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Home made jams and jellies
Source: Roberta Bailey

Our tips for making your own jams and jellies come from Roberta Bailey. She and her husband Rob run Seven Tree Farm in Vassalboro, Maine, mostly raising seed crops. Roberta also works for Fedco Seeds in Clinton, Maine and is a regular contributor to The Maine Organic Kitchen & Farmer, a newspaper published by the Maine Organic Farmers and Gardeners Association (MOFGA).

Here’s an excerpt from a column Roberta wrote about the abundance of fruit in Maine.

From spring through fall, Maine cranks out the fruit. Our winter weary palates get shocked awake with rhubarb. In June, our eyes roll back with the divine perfection of sun-ripened strawberries. July brings on a rush of fleeting pleasures with raspberries, mulberries, gooseberries, sour cherries, currants and blueberries. In August, the blueberries continue, and fall raspberries, peaches and plums join the earliest ripening apples. September holds grapes, pears, apples, hardy kiwis and cranberries in her arms of plenty.

Anyone interested in preserving such bounty can be kept busy from May through October. Preservation methods are as varied as the fruits themselves.

The method of preservation that we’re going to focus on is turning your bounty into jams and jellies. Roberta shares her method for making low sugar versions. We thought they might be too tart without sugar, but Roberta said,

You can add honey or syrups or imitation sweeteners – or no sweetener – to jams. They may be much less sweet but not really tart. They taste like real fruit and not overly sweet.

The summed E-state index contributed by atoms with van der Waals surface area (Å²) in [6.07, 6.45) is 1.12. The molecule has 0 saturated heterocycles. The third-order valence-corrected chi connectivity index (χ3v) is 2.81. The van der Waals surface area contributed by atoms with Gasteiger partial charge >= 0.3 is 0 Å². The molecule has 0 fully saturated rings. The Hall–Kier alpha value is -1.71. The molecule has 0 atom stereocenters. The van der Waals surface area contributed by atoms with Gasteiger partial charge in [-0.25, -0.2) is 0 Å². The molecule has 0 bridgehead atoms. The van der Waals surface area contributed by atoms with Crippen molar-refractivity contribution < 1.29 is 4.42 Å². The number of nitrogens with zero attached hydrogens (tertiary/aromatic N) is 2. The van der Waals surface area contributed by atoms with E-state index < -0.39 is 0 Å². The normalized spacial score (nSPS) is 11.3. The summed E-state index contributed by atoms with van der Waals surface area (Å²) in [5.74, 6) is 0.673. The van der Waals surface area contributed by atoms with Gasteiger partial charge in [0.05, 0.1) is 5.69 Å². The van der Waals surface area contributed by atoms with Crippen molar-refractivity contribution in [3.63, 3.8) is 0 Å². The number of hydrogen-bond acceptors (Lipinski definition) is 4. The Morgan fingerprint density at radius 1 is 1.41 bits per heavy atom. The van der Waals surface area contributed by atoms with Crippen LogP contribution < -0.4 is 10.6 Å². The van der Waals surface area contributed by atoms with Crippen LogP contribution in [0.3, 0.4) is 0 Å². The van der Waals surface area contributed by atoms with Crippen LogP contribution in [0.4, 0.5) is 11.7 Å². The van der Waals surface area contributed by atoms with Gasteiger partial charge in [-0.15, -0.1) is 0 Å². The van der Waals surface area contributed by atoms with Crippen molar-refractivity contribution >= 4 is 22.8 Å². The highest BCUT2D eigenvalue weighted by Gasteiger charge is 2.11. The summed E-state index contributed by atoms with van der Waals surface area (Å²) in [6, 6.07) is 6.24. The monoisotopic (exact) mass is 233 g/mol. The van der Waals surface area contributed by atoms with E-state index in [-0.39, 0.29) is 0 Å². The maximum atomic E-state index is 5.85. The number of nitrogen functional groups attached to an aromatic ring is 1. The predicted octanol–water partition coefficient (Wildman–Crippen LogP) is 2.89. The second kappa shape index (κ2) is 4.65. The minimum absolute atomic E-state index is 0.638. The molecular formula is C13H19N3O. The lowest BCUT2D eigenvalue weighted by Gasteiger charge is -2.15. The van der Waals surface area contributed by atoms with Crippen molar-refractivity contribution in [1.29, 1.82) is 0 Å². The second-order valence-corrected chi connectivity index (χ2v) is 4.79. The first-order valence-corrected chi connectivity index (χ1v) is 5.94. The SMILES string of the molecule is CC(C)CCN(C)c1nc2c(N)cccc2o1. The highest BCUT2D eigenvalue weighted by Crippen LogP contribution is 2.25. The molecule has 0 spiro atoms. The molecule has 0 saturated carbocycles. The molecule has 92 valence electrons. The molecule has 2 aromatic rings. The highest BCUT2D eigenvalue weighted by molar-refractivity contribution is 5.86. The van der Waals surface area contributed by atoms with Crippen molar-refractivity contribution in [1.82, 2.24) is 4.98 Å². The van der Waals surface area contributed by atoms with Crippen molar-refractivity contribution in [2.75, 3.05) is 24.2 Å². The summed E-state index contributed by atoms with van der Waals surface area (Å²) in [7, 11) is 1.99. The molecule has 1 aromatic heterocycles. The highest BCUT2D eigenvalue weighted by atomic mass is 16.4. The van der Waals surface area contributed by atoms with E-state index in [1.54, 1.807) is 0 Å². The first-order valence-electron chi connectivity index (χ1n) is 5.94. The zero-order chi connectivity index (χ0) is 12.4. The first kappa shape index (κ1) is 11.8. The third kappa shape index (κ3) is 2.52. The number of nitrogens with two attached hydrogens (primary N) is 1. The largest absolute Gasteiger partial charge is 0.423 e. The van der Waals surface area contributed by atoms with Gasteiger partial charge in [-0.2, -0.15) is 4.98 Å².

Jars of home made jam

Basic Steps for making Jam or Jelly

Mash the fruit and put it through a sieve to remove seeds if necessary or desired. Or prepare juice for jelly. Measure the amount and heat the sieved fruit or the juice until it boils.

Thoroughly mix measured amounts of pectin into honey or sugar (see below) and whisk the mix into the juice or fruit, being sure the pectin does not clump. If you use Stevia as a sweetener, prepare your fruit or juice as above, sweetening it to taste, but incorporate the pectin by blending it with 3/4 c. boiling water for 1 to 2 minutes before stirring it into the fruit or juice.

Bring the mix to a boil again and add the correct amount of calcium water (see below). To make calcium water, mix 1/2 c. water with 1/2 tsp mono-calcium phosphate. You may halve or double the quantity as needed.

Pour the product into sterile jars to can or into jelly jars to freeze. The jam thickens as it cools. Let a teaspoon of jam or jelly cool to test it for thickness. If it’s not thick enough, add more calcium solution and test again.

For jam

  • 1/2 to 3/4 tsp pectin per cup of mashed fruit
  • 1/4 to 1/2 c. sugar per cup of fruit or 1/8 to 1/3 c. honey, maple syrup or other natural sweeteners.
  • 1 tsp of calcium water per cup of fruit.

For jelly

  •  3/4 to 1 tsp pectin per cup of juice, and sweeteners and calcium solution as for jam, above.

To make jam or jelly using mixtures of fruits, use the above method, blending pectin into boiling water, fruit juice or cider.

Canning process

To can, fill pint or half-pint jars to within 1/2 inch of the top of the canning jar, screw on the two-piece lids and place the jars in a boiling water bath for 5 minutes. Remove them from the water and let them cool. Check to be sure the seal is depressed.

Jam lasts about three weeks in the refrigerator once it’s opened.

Roberta’s number one cooking tip for someone making jam or jelly for the first time

Try Pomona style low methoxyl pectin and enjoy making jams with more berries than sugar. You’ll also find lots of recipes on their website.

From The Maine Organic Kitchen & Farmer:

Jams and jellies can be made with little or no sugar, or with honey, maple syrup or other natural sweeteners. Low methoxyl pectin, derived from citrus peel (available in health food stores or on the Internet as Pomona’s Universal Pectin) gels with a calcium phosphate solution instead of large amounts of sugar. The pectin and calcium powder come in separate packets. The pectin is mixed with the fruit, and the calcium is added to water to make a solution that is added to the jam or jelly after it is cooked. Calcium causes the fruit to thicken.

Roberta’s favorite jams and/or jellies and why

My favorite jam recipes are marmalades, especially peach ginger marmalade. My favorite jelly is elderberry jelly as it is delicate and so good for you as well.

How long can you keep jams and jellies?

Older jars of food that have maintained their seal are safe to eat. They may lose flavor as they age.